Close battle as Campaign starts
By Chung Min-uck
The outlook for the April 11 National Assembly elections, seen as a barometer for the December presidential election, appeared unpredictable Thursday when official campaigning started.
Multiple experts predict that the ruling Saenuri Party and the main opposition Democratic United Party (DUP) will secure over 130 seats each out of 300 up for grabs with the latter taking a slight lead.
Among 10 political experts quizzed by the Hankook Ilbo, a sister paper of The Korea Times, half of them answered the DUP will be the majority party, while three backed the ruling party and two were uncommitted.
In the latest Korea Broadcasting System survey of 3,000 eligible voters nationwide over the weekend, support for the Saenuri Party was higher than that for the DUP, but within the margin of error. The two parties received 26.7 percent and 24.3 percent, respectively. Over 30 percent of voters said they were still undecided.
With voter responses and experts’ predictions showing mixed results, parties are focusing on key electoral districts in the capital region, Gyeongsang Province and Busan to win the elections.
The capital area altogether has 112 of the total 246 electoral districts including Seoul, Incheon and Gyeonggi Province.
Leaders of both the ruling and main opposition parties chose the capital area as their campaign destination on the first day of their campaign.
Rep. Park Geun-hye, chairwoman of the Saenuri Party, campaigned in 16 districts of Seoul and Gyeonggi Province to support her party’s candidates.
“Parties don’t have enough time to take care of the livelihood of the people. What will happen to the nation if parliament wastes all its time fighting over whether to scrap the Korea-U.S. free trade agreement and to drop the construction of a Naval base on Jeju Island?” Rep. Park said during her campaign speech in Dongdaemun, Seoul.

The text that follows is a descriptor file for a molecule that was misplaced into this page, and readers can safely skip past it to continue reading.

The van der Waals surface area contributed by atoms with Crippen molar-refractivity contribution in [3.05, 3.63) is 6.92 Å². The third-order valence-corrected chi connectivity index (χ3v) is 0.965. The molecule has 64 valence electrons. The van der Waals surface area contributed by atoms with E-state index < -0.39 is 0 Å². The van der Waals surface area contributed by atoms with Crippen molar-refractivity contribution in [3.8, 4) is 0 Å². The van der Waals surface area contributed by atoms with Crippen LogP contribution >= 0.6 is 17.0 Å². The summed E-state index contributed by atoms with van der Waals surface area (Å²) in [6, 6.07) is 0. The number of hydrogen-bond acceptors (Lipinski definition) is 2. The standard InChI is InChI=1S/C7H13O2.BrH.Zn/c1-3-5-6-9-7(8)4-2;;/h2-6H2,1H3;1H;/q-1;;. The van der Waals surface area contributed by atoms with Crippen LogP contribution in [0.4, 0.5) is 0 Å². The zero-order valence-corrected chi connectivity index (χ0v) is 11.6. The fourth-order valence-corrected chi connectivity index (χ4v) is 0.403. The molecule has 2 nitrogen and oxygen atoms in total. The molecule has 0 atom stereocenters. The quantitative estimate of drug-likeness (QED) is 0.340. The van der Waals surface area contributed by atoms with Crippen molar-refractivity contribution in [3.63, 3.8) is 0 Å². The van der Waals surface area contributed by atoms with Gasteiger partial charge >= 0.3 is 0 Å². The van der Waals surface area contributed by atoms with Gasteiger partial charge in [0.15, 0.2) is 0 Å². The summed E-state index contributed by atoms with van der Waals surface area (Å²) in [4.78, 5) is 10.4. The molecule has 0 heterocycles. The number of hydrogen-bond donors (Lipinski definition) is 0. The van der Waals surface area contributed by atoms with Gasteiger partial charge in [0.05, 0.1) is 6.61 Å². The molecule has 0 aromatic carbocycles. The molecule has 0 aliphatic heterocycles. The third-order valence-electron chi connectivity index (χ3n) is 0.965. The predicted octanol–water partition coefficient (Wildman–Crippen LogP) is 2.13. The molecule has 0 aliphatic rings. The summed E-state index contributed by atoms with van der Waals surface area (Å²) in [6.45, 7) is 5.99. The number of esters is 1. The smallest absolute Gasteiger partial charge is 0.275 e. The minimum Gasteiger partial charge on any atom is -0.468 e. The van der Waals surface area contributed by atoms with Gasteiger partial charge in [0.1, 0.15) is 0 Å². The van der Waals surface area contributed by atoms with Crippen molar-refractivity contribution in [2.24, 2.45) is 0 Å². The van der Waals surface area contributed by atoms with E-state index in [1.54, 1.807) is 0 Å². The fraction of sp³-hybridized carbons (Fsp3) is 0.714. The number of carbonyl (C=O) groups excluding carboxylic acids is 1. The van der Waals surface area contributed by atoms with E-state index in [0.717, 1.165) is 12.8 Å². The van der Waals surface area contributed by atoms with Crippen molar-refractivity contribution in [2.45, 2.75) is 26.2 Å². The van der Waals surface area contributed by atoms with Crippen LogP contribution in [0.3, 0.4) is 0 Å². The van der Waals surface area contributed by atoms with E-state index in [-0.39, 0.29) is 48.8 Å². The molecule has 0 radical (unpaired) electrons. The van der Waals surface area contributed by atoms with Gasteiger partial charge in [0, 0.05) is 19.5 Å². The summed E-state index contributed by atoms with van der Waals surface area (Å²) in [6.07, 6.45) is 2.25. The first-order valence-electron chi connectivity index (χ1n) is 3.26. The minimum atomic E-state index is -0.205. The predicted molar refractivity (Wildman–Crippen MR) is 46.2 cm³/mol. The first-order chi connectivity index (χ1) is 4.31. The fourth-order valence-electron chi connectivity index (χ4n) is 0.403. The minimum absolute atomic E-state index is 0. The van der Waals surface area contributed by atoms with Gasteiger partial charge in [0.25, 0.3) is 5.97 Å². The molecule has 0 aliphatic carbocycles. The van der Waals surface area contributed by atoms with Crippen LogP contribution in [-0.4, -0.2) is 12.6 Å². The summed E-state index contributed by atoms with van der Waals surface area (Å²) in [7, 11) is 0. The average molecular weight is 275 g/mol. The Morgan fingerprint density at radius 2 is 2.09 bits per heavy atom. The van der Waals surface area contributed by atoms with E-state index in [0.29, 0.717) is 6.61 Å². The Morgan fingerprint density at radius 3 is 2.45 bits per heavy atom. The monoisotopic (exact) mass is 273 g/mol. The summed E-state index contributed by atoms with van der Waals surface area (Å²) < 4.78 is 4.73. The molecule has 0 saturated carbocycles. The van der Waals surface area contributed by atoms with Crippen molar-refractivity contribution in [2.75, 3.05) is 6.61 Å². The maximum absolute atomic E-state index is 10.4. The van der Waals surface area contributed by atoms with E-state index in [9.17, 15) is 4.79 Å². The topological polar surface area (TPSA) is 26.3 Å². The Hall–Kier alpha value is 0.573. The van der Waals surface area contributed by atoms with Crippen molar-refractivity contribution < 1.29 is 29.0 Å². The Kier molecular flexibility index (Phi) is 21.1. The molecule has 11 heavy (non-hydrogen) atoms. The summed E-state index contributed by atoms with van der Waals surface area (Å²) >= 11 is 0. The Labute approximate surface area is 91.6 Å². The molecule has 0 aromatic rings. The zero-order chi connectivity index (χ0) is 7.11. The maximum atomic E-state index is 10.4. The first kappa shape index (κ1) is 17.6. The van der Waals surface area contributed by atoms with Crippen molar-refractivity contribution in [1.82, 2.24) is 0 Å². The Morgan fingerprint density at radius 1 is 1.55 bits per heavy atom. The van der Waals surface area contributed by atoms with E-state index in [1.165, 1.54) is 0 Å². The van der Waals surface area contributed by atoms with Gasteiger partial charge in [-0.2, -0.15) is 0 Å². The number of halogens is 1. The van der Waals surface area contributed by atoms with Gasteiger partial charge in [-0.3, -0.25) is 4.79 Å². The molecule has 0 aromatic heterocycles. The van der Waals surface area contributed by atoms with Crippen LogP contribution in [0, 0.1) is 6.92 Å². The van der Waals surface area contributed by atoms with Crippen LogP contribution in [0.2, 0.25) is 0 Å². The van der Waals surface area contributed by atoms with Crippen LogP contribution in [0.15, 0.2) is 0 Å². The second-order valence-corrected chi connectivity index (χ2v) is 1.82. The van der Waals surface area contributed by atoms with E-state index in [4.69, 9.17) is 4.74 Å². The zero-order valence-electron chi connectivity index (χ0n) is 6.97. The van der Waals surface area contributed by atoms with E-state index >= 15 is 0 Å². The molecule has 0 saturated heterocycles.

The ruling party has been attacking the oppositions for their flip-flopping stance on these two issues, which they initiated while in government.
“The Saenuri Party’s focus is on the livelihood of the people,” added Park.
Meanwhile, Han Myeong-sook, chairwoman of the DUP, held a joint press conference at Gwanghwamun Square in central Seoul together with her campaign partner Rep. Lee Jung-hee, chairwoman of the minor opposition Unified Progressive Party.
The two liberal parties formed an alliance earlier this month to defeat the ruling party by preventing a possible vote split.
“Don’t be deceived by the Saenuri Party. If so, people’s lives will become even more miserable,” said Han. “Please provide support to the opposition alliance. We will open up the age of a true welfare state.”
The Saenuri Party expects to win around 40 seats in the capital area while the DUP is targeting around 60.
The nation’s southeastern area, considered the ruling party’s home ground, emerged as a hot spot after the liberals’ strongest presidential candidate Moon Jae-in announced his candidacy in the Sasang district of Busan, last December.
Since then, leaders of the Saenuri Party and the DUP have visited electoral districts there numerous times either to solidify support or win people over.
Observers say if the DUP is able to secure more than 10 seats on its rival’s home turf, it will help the party gain the majority in the 19th National Assembly.
However, the latest surveys show that the number of opposition supporters in the area is slowly beginning to fade as the elections near.
As of Thursday, only Moon and Rep. Cho Kyoung-tae, running for the Saha-B in Busan on the DUP ticket, have a dominant lead over their Saenuri Party rivals. In most of the districts ruling party candidates have an overwhelming lead.
Another challenge for the ruling party is independent candidates running on its home turf of Daegu. Nine candidates who were not selected in the primaries recently formed an alliance to run as independent candidates in electoral districts there. Following the move, the ruling party is worried of a vote-split in its long-held home turf. The city has 12 electoral districts.